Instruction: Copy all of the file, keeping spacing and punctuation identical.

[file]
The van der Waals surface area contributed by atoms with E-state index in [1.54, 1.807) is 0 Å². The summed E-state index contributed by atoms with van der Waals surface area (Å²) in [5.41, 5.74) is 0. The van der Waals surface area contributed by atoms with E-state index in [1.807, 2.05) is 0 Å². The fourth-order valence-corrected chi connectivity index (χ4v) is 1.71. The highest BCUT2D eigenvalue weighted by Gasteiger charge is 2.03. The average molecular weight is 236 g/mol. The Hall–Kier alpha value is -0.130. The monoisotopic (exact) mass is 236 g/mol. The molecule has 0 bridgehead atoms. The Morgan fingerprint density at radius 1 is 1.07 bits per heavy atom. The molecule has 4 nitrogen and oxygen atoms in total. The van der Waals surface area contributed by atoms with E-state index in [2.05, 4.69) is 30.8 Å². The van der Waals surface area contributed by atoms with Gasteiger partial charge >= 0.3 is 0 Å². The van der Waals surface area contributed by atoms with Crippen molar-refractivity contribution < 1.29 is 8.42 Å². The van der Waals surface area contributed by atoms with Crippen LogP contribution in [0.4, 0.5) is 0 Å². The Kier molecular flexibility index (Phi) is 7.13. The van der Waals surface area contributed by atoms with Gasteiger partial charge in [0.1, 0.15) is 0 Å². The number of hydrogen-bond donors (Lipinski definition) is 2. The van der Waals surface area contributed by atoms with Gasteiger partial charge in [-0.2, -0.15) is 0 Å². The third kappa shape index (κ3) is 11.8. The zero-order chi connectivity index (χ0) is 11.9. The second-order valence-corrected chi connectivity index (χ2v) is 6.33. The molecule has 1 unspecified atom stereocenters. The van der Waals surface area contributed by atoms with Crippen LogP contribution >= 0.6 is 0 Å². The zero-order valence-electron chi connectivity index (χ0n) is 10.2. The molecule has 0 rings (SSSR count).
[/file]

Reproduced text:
The van der Waals surface area contributed by atoms with E-state index in [1.54, 1.807) is 0 Å². The summed E-state index contributed by atoms with van der Waals surface area (Å²) in [5.41, 5.74) is 0. The van der Waals surface area contributed by atoms with E-state index in [1.807, 2.05) is 0 Å². The fourth-order valence-corrected chi connectivity index (χ4v) is 1.71. The highest BCUT2D eigenvalue weighted by Gasteiger charge is 2.03. The average molecular weight is 236 g/mol. The Hall–Kier alpha value is -0.130. The monoisotopic (exact) mass is 236 g/mol. The molecule has 0 bridgehead atoms. The Morgan fingerprint density at radius 1 is 1.07 bits per heavy atom. The molecule has 4 nitrogen and oxygen atoms in total. The van der Waals surface area contributed by atoms with E-state index in [2.05, 4.69) is 30.8 Å². The van der Waals surface area contributed by atoms with Gasteiger partial charge >= 0.3 is 0 Å². The van der Waals surface area contributed by atoms with Crippen molar-refractivity contribution < 1.29 is 8.42 Å². The van der Waals surface area contributed by atoms with Crippen LogP contribution in [0.4, 0.5) is 0 Å². The Kier molecular flexibility index (Phi) is 7.13. The van der Waals surface area contributed by atoms with Gasteiger partial charge in [0.1, 0.15) is 0 Å². The number of hydrogen-bond donors (Lipinski definition) is 2. The van der Waals surface area contributed by atoms with Gasteiger partial charge in [-0.2, -0.15) is 0 Å². The third kappa shape index (κ3) is 11.8. The zero-order chi connectivity index (χ0) is 11.9. The second-order valence-corrected chi connectivity index (χ2v) is 6.33. The molecule has 1 unspecified atom stereocenters. The van der Waals surface area contributed by atoms with Crippen LogP contribution >= 0.6 is 0 Å². The zero-order valence-electron chi connectivity index (χ0n) is 10.2. The molecule has 0 rings (SSSR count).